The utility sector has until recently been relatively isolated from cyber-based attacks, but as more devices are connected to the internet, utilities are increasingly vulnerable to such attempts. Metering & Smart Energy International editor Claire Volkwyn looks at the cyber-security needs and priorities affecting US utilities and how they are shaping standards.
Attacks are increasingly prevalent across all industries, but one industry in particular is seeing a rise in attempted breaches and hacks. The utility sector has, until recently, been relatively isolated from such attempts, but as more devices are connected to the internet, utilities are increasingly vulnerable to cyber-based attacks.
The Department of Homeland Security’s Industrial Control Systems Cyber Emergency Response Team (ICS-CERT) – a US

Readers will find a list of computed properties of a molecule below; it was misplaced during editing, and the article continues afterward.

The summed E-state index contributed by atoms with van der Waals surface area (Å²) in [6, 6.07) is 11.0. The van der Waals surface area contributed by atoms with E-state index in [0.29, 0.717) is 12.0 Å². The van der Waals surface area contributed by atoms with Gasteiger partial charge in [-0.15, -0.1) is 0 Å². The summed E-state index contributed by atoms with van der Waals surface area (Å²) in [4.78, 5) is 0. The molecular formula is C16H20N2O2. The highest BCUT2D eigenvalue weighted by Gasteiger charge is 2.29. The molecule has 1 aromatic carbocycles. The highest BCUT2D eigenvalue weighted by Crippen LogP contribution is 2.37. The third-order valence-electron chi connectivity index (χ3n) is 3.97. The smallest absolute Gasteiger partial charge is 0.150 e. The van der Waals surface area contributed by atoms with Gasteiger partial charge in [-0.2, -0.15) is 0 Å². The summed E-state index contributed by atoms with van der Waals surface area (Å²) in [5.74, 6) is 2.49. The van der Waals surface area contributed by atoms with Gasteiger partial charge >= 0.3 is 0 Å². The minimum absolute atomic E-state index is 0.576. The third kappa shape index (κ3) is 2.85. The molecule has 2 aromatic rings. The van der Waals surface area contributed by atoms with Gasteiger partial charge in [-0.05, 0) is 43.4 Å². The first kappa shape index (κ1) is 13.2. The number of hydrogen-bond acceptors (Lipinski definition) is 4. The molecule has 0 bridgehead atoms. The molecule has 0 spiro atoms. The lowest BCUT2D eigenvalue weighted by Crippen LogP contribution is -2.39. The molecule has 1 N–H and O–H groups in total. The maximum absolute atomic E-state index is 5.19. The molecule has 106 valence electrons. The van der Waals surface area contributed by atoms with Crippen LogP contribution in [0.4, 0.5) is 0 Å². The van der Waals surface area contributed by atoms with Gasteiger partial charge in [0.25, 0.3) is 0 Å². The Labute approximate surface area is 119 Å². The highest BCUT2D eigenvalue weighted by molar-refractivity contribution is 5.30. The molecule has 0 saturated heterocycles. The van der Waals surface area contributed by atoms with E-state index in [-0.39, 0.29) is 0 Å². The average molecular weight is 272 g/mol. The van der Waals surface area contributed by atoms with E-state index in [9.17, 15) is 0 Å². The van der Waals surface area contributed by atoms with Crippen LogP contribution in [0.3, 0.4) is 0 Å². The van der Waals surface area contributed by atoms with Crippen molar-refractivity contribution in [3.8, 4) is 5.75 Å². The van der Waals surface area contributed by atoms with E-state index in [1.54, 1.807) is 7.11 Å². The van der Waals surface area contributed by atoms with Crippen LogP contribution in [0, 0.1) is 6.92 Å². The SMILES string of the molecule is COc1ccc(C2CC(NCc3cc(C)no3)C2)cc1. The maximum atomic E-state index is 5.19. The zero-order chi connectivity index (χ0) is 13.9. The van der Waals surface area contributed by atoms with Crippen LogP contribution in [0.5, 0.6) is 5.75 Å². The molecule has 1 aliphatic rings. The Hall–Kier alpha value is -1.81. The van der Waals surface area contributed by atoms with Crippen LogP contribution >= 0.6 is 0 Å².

government service for Industrial Control systems, which monitors threats and
provides teams of experts to react to ICS incidents – shows in the pie chart below the percentage of attacks made against critical infrastructure in the fiscal year 2013, which spans October 2012 to September 2013.
‘I’ve only been in the utility space for just over two years. There are a lot of people in the utility space like me, because there aren’t too many people who have “grown up” in the utility sector who are cyber security experts’, Nadya Bartol, Utilities Telecom Council (UTC) VP of Industry Affairs and cyber security Strategist tells Metering and Smart Energy International. ‘The reality is that there are just not enough people with cybersecurity experience working in the utility sector.’